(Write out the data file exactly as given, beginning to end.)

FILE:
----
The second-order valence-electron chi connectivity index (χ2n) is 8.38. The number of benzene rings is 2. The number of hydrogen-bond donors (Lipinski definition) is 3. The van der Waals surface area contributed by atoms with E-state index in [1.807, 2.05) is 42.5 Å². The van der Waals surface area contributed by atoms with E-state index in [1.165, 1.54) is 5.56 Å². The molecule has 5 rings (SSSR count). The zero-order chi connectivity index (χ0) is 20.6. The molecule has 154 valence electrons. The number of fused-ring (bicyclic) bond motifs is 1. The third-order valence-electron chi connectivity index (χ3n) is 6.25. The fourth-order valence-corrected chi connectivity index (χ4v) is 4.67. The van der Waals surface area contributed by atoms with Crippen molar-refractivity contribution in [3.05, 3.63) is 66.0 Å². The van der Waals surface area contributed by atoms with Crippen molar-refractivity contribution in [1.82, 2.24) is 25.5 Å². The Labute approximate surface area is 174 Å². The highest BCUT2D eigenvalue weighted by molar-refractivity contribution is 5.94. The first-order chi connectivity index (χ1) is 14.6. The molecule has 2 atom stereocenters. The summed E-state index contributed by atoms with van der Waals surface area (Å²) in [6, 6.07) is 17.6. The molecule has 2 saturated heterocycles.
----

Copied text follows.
The second-order valence-electron chi connectivity index (χ2n) is 8.38. The number of benzene rings is 2. The number of hydrogen-bond donors (Lipinski definition) is 3. The van der Waals surface area contributed by atoms with E-state index in [1.807, 2.05) is 42.5 Å². The van der Waals surface area contributed by atoms with E-state index in [1.165, 1.54) is 5.56 Å². The molecule has 5 rings (SSSR count). The zero-order chi connectivity index (χ0) is 20.6. The molecule has 154 valence electrons. The number of fused-ring (bicyclic) bond motifs is 1. The third-order valence-electron chi connectivity index (χ3n) is 6.25. The fourth-order valence-corrected chi connectivity index (χ4v) is 4.67. The van der Waals surface area contributed by atoms with Crippen molar-refractivity contribution in [3.05, 3.63) is 66.0 Å². The van der Waals surface area contributed by atoms with Crippen molar-refractivity contribution in [1.82, 2.24) is 25.5 Å². The Labute approximate surface area is 174 Å². The highest BCUT2D eigenvalue weighted by molar-refractivity contribution is 5.94. The first-order chi connectivity index (χ1) is 14.6. The molecule has 2 atom stereocenters. The summed E-state index contributed by atoms with van der Waals surface area (Å²) in [6, 6.07) is 17.6. The molecule has 2 saturated heterocycles.